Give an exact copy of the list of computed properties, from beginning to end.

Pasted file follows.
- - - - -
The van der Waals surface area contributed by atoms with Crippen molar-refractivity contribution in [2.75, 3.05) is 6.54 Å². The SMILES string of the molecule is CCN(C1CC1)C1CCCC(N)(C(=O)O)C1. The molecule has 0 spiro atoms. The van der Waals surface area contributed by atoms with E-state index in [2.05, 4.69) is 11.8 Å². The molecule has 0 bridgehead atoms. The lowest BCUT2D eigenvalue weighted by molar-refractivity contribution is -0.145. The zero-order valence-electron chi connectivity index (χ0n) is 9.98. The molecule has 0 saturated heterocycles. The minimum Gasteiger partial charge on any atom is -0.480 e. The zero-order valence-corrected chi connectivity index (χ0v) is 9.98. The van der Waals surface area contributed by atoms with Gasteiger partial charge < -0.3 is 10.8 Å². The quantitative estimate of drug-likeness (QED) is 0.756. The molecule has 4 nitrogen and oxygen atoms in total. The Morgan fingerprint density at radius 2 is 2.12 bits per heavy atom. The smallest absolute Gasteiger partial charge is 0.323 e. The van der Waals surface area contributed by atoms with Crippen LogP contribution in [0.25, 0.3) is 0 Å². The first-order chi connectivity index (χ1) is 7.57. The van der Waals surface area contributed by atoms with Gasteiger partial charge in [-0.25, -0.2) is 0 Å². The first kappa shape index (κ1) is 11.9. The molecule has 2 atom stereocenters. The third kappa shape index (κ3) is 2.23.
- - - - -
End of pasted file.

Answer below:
The van der Waals surface area contributed by atoms with Crippen molar-refractivity contribution in [2.75, 3.05) is 6.54 Å². The SMILES string of the molecule is CCN(C1CC1)C1CCCC(N)(C(=O)O)C1. The molecule has 0 spiro atoms. The van der Waals surface area contributed by atoms with E-state index in [2.05, 4.69) is 11.8 Å². The molecule has 0 bridgehead atoms. The lowest BCUT2D eigenvalue weighted by molar-refractivity contribution is -0.145. The zero-order valence-electron chi connectivity index (χ0n) is 9.98. The molecule has 0 saturated heterocycles. The minimum Gasteiger partial charge on any atom is -0.480 e. The zero-order valence-corrected chi connectivity index (χ0v) is 9.98. The van der Waals surface area contributed by atoms with Gasteiger partial charge < -0.3 is 10.8 Å². The quantitative estimate of drug-likeness (QED) is 0.756. The molecule has 4 nitrogen and oxygen atoms in total. The Morgan fingerprint density at radius 2 is 2.12 bits per heavy atom. The smallest absolute Gasteiger partial charge is 0.323 e. The van der Waals surface area contributed by atoms with Crippen LogP contribution in [0.25, 0.3) is 0 Å². The first-order chi connectivity index (χ1) is 7.57. The van der Waals surface area contributed by atoms with Gasteiger partial charge in [-0.25, -0.2) is 0 Å². The first kappa shape index (κ1) is 11.9. The molecule has 2 atom stereocenters. The third kappa shape index (κ3) is 2.23.